Marcus O’Reilly Architects recently sent us photos and information about a modern home the practice completed in Australia. Here is the official project description, as provided by the architects: “This 5 unit medium-density housing development has been designed to contribute and improve the existing street-scape of a quiet tree lined street in Elwood, Victoria. Through careful selection of timber, standing seam metal and stone finishes the building relates to and complements the mature tree in front of the site as well as referencing the materials on the surrounding properties.
The main volume of the building is faced with a dramatic open jointed spotted gum rain screen that glows like a lantern in the evening. This façade is further animated through sliding timber and galvanized steel screens which help regulate the impact of the harsh afternoon sun to west facing windows. Skillion roofed, standing seam metal clad volumes then hang off this main volume over the driveway and touch the ground lightly through the clever employ of a series of steel moment frames. These tapered steel elements along the driveway not only allowed for the large existing to willows along the southern boundary to happily remain intact but also set up a clear markers down the driveway which help delineate each vertical dwelling. The project is the recent winner of both“Best New Development 1-5 storeys” and “Best Sustainable Development” in the Annual City of Port Phillip Design and Development Awards”.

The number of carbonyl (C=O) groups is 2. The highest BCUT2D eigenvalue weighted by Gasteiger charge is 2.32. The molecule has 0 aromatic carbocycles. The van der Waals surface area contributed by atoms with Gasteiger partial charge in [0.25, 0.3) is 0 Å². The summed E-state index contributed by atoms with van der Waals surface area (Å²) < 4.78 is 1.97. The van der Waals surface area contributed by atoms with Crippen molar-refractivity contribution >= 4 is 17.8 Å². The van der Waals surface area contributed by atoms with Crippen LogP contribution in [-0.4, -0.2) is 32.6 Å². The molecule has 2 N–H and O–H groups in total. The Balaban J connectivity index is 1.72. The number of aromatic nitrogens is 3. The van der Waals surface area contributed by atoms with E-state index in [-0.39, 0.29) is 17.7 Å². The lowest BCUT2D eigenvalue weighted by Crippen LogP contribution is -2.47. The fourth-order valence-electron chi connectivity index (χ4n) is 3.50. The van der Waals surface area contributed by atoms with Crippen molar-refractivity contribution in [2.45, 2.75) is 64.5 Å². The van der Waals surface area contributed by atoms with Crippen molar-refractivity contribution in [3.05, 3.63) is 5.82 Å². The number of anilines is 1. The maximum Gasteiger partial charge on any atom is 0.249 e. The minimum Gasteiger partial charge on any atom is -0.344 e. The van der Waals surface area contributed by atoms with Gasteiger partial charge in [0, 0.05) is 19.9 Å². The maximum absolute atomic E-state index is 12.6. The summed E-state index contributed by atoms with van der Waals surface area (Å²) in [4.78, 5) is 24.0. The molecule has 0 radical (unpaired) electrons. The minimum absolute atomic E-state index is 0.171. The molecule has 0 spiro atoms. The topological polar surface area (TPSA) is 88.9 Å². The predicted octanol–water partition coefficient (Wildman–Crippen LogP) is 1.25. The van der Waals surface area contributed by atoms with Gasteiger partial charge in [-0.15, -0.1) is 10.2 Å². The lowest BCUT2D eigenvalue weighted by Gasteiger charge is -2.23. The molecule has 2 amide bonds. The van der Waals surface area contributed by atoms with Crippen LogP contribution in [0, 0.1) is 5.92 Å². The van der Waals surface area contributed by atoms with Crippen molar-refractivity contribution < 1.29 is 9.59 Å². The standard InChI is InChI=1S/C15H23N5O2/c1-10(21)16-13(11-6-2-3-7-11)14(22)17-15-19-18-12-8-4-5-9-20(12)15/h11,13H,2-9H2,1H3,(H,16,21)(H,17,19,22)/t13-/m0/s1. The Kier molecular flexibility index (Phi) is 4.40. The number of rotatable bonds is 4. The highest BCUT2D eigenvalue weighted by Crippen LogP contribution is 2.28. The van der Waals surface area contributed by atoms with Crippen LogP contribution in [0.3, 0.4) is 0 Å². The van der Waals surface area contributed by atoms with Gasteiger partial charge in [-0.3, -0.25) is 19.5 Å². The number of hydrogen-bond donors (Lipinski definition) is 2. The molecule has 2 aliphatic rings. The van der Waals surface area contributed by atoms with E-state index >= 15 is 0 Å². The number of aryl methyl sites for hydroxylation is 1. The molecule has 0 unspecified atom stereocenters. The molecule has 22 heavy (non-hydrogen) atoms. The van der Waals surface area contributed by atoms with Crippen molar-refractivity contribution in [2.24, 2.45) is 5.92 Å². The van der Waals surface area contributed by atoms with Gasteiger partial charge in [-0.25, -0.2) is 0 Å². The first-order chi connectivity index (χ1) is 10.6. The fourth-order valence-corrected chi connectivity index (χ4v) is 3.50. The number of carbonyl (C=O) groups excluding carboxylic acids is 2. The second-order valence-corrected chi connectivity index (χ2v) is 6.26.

The best architects can create designs which will give clients and the public things they didn’t even realise they wanted, and this is especially important when architects are given the difficult brief of creating structures in much-loved, iconic areas.
Value for money is not, and never was, the same as being cheap. Value for money means making the most of whatever budget is available. A good example of this is Hayes Primary School in London, by Hayhurst and Co. Having to contend with a tightly controlled 3 million local authority budget, they worked with the existing structure of the primary school to give it a much needed update. A striking polished stainless steel brise-soleil facade installed at the school’s entrance, gives the school’s many different buildings a sense of identity, while new classrooms have been created in a range of shapes and sizes, and are often flooded with natural light